This is the future
Sacramento, CA 95823
Those wily New Cantonians. Ferret out a dim-sum joint that almost rivals them—the New Happy Garden on Stockton Boulevard—and the folks from New Canton on Broadway go out and build their own megalith a few blocks down, near 65th Street. Arena football could be played within the vastness of Asian Pearl 2009, with room left for a few tennis courts and a couple Rose Parade floats.
First opened in August, Asian Pearl feels new because it is new. Light wood trim and molding, decorative and decorous wall hangings, high ceilings, tall glass windows along one side and tons of parking make it, physically, pretty much everything New Canton on Broadway isn’t. The gregarious host says succinctly: “New Canton is a traditional dim-sum house. This,” he gestures at the endless expanse of tables behind him, “is the future.”
Does this mean that, with space rivaling the warehouse in Raiders of the Lost Ark, there will be no more two-hour waits on weekends like those that occur with callous regularity at New Canton?
Not exactly, the host says. On weekends, he continues, the spacious space around his rostrum is more crowded than a New York subway at rush hour. Crowds cluster outside the doors. There’s even a wait on Veteran’s Day, for heaven’s sake. They’re seating No. 14 and I’m No. 18. Apparently, if you build it, we can’t help but come and consume.
Like other all-day, everyday dim-sum spots such as Happy Garden, the weekday carts of Asian Pearl tend to feature the stalwarts: char sui bao, siu mai, har gow, cheung fun, a bowl o’ bones with one lonely jalapeño wheel at its center. The fun gor is generously sized, with an abundance of hefty peanut pieces within. A nice touch: Slivers of water chestnuts in the beef cheung fun. Still, even on a weekday, the diligent diner can, with patience and close scrutiny of each steaming basket, find more exotic selections.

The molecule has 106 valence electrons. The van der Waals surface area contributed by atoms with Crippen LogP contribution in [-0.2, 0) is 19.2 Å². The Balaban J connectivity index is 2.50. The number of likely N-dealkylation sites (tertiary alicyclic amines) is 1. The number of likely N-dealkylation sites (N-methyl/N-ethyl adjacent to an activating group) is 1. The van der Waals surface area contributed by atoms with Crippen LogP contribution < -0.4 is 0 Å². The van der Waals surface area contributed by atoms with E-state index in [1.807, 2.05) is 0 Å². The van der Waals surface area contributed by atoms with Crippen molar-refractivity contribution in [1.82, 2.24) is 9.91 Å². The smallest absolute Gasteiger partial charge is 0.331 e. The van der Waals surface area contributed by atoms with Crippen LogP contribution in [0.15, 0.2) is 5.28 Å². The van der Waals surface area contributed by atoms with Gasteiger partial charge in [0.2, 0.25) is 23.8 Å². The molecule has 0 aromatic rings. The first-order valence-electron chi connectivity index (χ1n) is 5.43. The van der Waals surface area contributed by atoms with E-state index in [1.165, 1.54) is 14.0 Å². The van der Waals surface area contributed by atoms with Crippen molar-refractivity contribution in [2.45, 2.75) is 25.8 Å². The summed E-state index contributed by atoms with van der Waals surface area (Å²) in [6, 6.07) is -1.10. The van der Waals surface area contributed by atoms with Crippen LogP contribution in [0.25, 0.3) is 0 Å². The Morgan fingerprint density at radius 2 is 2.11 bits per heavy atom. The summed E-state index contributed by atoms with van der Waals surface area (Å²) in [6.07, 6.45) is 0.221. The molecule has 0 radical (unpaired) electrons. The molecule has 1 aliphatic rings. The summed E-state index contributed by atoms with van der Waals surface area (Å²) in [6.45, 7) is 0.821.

An oval dish bears thin-sliced, salty, vaguely sweet pork fanned over a bed of a gelatinous chopped something resembling white onions. At first, the something tastes cabbagesque. But it’s chewy. Some kind of noodle? Not quite. Finally, the suspense is so insufferable, the next cart pusher to pass the table gets begged to reveal the true nature of the good-tasting kinda-cabbage-could-be-noodles.
“Jellyfish,” she says. “Of course,” I respond. “Knew it all the time. Just testing.”
This particular cart pusher has opinions and, in her sparse English, is eager to share them. The three tennis-ball-sized beef meatballs, with their molasseslike dipping sauce, earn a wrinkled nose.
“I don’t like the meat,” she says.
“Me either. They’re just there for aesthetics,” I assure her.
The shrimp balls coated in wall-to-wall sticky rice are a hit. The shark-fin gow has a woodsy taste. Prices are in the dim-sum ballpark: $2.25 for a small plate, $3 for medium, $3.80 for large and $6 for something dreamy, like marinated duck tongue. Goose intestine goes for $8. Too rich for my blood!
One strike against Asian Pearl is their choice of hot sauce. While these giant McRestaurants might be the future of dim sum, that future is far bleaker without the traditional chili oil employed at New Canton, Happy Garden and other established dim-sum establishments. A mix of chili oil, yellow mustard and soy is the superior dipping sauce for any dumpling. Asian Pearl’s red, tomato-based hot sauce adds some heat but mucks up the whole self-made dipping sauce oeuvre. Leave the red in the Lazy Susan but add chili oil, please. Thanks in advance for prompt attention to this matter.
It would be churlish—although tempting—to knock off half a star over the chili oil debacle. But that’s an error that can be easily rectified. What’s more important are the contents of the steaming baskets getting wheeled around the tables. And, like its progenitor on Broadway, Asian Pearl provides authoritative dim sum.